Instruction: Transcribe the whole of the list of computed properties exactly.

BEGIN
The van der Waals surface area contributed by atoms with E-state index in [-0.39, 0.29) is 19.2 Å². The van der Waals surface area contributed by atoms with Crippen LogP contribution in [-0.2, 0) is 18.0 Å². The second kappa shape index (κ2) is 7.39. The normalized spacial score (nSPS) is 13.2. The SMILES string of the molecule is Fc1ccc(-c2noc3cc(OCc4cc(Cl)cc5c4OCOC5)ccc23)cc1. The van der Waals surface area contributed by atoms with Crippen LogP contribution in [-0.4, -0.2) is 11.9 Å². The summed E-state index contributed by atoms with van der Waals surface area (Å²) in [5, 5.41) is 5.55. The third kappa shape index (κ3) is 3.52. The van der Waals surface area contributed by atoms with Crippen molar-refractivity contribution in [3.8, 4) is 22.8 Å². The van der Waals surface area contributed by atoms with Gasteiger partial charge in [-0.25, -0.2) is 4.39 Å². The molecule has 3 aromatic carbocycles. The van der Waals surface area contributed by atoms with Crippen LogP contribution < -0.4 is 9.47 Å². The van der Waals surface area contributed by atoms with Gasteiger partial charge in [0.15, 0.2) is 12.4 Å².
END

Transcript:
The van der Waals surface area contributed by atoms with E-state index in [-0.39, 0.29) is 19.2 Å². The van der Waals surface area contributed by atoms with Crippen LogP contribution in [-0.2, 0) is 18.0 Å². The second kappa shape index (κ2) is 7.39. The normalized spacial score (nSPS) is 13.2. The SMILES string of the molecule is Fc1ccc(-c2noc3cc(OCc4cc(Cl)cc5c4OCOC5)ccc23)cc1. The van der Waals surface area contributed by atoms with Crippen LogP contribution in [-0.4, -0.2) is 11.9 Å². The summed E-state index contributed by atoms with van der Waals surface area (Å²) in [5, 5.41) is 5.55. The third kappa shape index (κ3) is 3.52. The van der Waals surface area contributed by atoms with Crippen molar-refractivity contribution in [3.8, 4) is 22.8 Å². The van der Waals surface area contributed by atoms with Gasteiger partial charge in [-0.25, -0.2) is 4.39 Å². The molecule has 3 aromatic carbocycles. The van der Waals surface area contributed by atoms with Crippen LogP contribution < -0.4 is 9.47 Å². The van der Waals surface area contributed by atoms with Gasteiger partial charge in [0.15, 0.2) is 12.4 Å².